REVIEW: The Emoji Movie

August 4, 2017

Director: Tony Leondis
Screenplay: Tony Leondis, Eric Siegel, Mike White
Starring: T. J. Miller, James Corden, Anna Faris, Maya Rudolph, Steven Wright, Jennifer Coolidge, Christina Aguilera, Sofía Vergara, Sean Hayes, Patrick Stewart
Runtime: 86 Minutes




It started as a bad joke. At a time in which any nostalgic or recognisable property is getting a cinematic treatment for monetary gain, The Emoji Movie felt like the parodic punch line to Hollywood’s money grabbing obsessions. Almost too lazy, short-sighted and nakedly pandering a concept to actually swindle audiences.


But it really happened... Try as you might to not believe that such an atrocity should exist, but The Emoji Movie is an actual motion picture written, directed, produced by and starring actual living people in the real world – and, unsurprisingly, it’s absolutely terrible.


Not only is the film a perpetual agony to sit through, and a blatant rip-off of every successful animated movie of the past decade (the winning pitch for the rights must have been “Inside Out but in a phone” without actually understanding why said film worked), but it’s unfathomably broken on a narrative level even as its own story.


The hook is that Gene (T.J. Miller), a “meh” emoji, can express multiple emotions instead of just the one and that makes him an outsider and a danger to the obscenely contrived and overcomplicated internal world of a young boy’s Smartphone. But here’s the problem; every single other emoji character in the movie shows different emotions at some point. Sure they might be constantly pulling their literal face of expression, but how on earth is can it make any sense when a smiley emoji can pronounce how angry they are, or pull a face of disappointment?


Besides this major plot breaking piece of information, the film trundles on with its exhausted premise of a magical world inside a Smartphone that doesn’t offer a single original idea on any level. Not thematic (“express yourself”?), not visually (everything looks borrowed or plain), not even in terms of dialogue or character archetypes (there isnt a single line or character action that can't be predicted before it happens).


In addition to the general laziness and half-arsed quality of the animation, storytelling and writing, the insidious nature of the film is what makes this so despicable as an entity. The only reason any movie studio – let alone the creatively bankrupt Sony Pictures – would pay for the rights to such a project is because they know that advertisers will pay through the nose to have their various apps and products featured somewhere in its landscape. But not satisfied with acting as mere distractions, entire detours are taken to the world of Candy Crush Saga as the film actually teaches the audience how to play the game for 5 whole minutes.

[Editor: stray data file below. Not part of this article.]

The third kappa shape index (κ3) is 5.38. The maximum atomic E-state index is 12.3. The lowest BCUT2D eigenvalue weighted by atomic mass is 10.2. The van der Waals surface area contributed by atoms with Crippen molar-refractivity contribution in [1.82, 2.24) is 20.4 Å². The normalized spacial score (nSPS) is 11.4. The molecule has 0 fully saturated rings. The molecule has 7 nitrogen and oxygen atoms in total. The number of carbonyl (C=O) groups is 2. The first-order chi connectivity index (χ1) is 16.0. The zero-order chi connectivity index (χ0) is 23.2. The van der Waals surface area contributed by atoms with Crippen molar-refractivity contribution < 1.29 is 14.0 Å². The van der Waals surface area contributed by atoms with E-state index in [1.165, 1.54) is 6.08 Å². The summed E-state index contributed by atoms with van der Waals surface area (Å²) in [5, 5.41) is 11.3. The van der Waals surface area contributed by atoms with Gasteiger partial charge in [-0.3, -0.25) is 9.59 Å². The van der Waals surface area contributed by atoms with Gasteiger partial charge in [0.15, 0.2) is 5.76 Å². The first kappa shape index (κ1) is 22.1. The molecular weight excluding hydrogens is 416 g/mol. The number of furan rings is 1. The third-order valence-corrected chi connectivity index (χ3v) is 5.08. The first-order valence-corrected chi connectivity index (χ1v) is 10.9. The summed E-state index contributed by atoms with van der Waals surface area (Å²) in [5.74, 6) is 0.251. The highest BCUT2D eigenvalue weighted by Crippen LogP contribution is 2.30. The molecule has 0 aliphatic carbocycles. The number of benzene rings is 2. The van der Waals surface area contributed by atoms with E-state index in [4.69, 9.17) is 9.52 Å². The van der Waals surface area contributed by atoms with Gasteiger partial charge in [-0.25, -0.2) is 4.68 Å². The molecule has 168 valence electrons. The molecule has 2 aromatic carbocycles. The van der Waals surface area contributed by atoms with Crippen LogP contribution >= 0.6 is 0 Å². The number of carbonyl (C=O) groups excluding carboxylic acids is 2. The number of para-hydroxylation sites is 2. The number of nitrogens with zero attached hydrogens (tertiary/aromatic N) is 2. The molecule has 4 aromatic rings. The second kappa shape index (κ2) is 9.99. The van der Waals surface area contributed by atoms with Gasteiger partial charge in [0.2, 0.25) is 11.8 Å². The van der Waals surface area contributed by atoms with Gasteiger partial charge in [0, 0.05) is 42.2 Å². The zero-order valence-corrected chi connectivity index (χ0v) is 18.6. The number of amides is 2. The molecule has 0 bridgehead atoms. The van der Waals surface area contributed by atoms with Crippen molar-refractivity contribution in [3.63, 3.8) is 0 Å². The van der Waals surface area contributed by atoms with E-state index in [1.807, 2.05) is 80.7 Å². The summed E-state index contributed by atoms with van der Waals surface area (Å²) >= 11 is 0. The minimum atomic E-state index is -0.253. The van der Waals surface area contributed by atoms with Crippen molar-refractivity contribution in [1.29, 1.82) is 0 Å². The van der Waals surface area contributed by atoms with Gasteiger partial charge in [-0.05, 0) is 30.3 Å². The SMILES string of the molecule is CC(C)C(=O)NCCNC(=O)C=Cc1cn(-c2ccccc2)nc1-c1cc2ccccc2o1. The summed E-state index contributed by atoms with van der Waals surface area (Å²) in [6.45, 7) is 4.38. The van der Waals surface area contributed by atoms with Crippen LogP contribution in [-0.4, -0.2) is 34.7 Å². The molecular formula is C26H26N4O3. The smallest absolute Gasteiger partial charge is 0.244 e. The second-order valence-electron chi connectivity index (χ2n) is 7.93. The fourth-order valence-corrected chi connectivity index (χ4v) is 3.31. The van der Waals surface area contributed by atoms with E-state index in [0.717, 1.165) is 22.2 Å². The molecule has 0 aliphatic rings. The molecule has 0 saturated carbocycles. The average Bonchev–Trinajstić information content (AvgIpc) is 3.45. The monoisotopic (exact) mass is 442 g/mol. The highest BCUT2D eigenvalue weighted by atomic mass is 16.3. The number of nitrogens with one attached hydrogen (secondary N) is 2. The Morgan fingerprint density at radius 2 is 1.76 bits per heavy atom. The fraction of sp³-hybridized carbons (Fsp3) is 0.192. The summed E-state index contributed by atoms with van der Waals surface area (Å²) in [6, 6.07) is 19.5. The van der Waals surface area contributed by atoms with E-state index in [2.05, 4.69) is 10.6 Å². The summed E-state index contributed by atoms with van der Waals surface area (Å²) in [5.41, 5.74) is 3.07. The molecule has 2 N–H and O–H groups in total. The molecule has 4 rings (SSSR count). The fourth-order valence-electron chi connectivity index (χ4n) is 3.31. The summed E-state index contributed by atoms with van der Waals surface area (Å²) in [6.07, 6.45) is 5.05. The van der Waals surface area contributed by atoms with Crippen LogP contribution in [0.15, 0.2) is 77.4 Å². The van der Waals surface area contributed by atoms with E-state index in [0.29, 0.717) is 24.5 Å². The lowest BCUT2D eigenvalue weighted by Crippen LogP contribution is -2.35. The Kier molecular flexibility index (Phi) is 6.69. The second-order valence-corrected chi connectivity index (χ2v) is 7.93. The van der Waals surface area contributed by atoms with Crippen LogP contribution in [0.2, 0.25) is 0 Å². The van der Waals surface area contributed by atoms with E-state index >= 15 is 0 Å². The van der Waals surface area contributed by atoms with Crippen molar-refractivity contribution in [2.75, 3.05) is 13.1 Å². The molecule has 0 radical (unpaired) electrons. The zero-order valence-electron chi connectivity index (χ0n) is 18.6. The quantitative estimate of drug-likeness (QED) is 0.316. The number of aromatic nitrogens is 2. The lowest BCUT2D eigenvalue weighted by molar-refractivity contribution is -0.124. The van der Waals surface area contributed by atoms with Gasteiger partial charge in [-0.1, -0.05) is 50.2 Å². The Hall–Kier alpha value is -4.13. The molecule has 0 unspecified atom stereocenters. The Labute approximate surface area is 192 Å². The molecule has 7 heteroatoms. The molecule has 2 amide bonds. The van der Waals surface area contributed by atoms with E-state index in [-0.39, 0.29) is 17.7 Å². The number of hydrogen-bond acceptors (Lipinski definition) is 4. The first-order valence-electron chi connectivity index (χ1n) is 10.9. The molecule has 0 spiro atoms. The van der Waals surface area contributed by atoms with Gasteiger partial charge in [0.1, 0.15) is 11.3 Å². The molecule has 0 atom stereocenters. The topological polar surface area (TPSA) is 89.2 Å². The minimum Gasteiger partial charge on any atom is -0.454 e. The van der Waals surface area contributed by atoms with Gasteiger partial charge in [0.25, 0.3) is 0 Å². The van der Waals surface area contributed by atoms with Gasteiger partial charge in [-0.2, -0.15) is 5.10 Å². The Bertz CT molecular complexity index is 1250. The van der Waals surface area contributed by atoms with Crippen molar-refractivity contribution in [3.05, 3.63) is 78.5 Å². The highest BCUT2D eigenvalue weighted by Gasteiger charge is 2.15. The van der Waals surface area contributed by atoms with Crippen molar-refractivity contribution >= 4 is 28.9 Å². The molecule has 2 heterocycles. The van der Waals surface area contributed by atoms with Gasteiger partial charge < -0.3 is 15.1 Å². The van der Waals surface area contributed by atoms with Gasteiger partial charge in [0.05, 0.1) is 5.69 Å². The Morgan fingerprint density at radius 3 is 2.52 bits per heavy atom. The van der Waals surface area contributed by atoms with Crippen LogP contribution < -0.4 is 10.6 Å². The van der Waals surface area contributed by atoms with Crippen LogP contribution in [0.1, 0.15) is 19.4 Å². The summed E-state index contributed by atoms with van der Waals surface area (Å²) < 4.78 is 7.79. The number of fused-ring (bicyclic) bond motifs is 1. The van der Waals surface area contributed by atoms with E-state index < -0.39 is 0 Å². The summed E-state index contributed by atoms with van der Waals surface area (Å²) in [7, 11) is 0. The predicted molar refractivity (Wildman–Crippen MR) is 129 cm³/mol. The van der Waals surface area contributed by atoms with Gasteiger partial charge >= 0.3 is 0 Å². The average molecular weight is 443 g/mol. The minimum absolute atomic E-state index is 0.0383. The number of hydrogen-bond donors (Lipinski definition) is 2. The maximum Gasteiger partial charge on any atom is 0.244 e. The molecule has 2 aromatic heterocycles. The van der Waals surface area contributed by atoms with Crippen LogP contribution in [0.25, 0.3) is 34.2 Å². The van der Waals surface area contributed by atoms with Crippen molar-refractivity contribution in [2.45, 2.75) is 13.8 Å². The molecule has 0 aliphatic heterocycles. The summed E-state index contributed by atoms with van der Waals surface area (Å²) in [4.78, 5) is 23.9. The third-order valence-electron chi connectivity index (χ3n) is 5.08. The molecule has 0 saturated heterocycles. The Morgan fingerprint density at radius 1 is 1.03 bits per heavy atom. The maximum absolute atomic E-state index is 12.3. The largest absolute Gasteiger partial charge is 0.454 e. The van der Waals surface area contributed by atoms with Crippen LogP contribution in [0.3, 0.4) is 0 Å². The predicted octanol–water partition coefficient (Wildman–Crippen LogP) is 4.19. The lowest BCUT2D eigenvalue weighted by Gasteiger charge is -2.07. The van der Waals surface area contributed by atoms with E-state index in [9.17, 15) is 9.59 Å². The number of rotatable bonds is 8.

It features numerous other apps and programmes throughout, such as WeChat for the Chinese market and a Just Dance app that shouldn’t even be on a phone, but even the shared logic of how a Smartphone is supposed to work doesn’t match up to reality with things such as recycling bins, anti-virus software, and a pirating app, and the whole climax clings to the stiflingly dull and characterless human owner Alex (Jake T. Austin) wanting to delete his phone contents out of sheer embarrassment because he sent the wrong emoji and an app played out loud once. How this is supposed to fix anything is never elaborated upon, but leads everything to a denouement message so painfully obvious yet forced into being that it’s like reality tears itself to pieces trying to give the whole thing even a single point.


This is to say nothing of the lifeless performances being given by the cast, who are clearly on board to pick up the check and nothing else – and everyone involved should be thoroughly ashamed of themselves. Miller sounds bored, Anna Faris as a generic hair dyed action heroine is on autopilot, James Cordon continues to be morally and artistically insolvent in every way possible as the obnoxious sidekick Hi-5 and Sir Patrick Stewart turns up as the “poop” emoji to deliver a handful of lines about excrement. All of this to the thudding sounds of the "Emoji-Bop"; a game of peek-a-boo by a different name that the film desperately wishes was a ‘thing’ alongside Everything is Awesome – it isn’t.


The Emoji Movie will hopefully be swept away by the fog of memory, but it will stick out as one of the lowest points in 21st century Hollywood, where the clasped hands of producers and advertisers ran rampant with greed and a complete lack of ambition beyond immediate recognition, and the dollars of lazy parents who won’t know any better. The sound you hear as it closes isn’t an obnoxious two-year-old pop song, but that of the bottom of the barrel being vigorously scraped – or we can only hope it’s already been reached.


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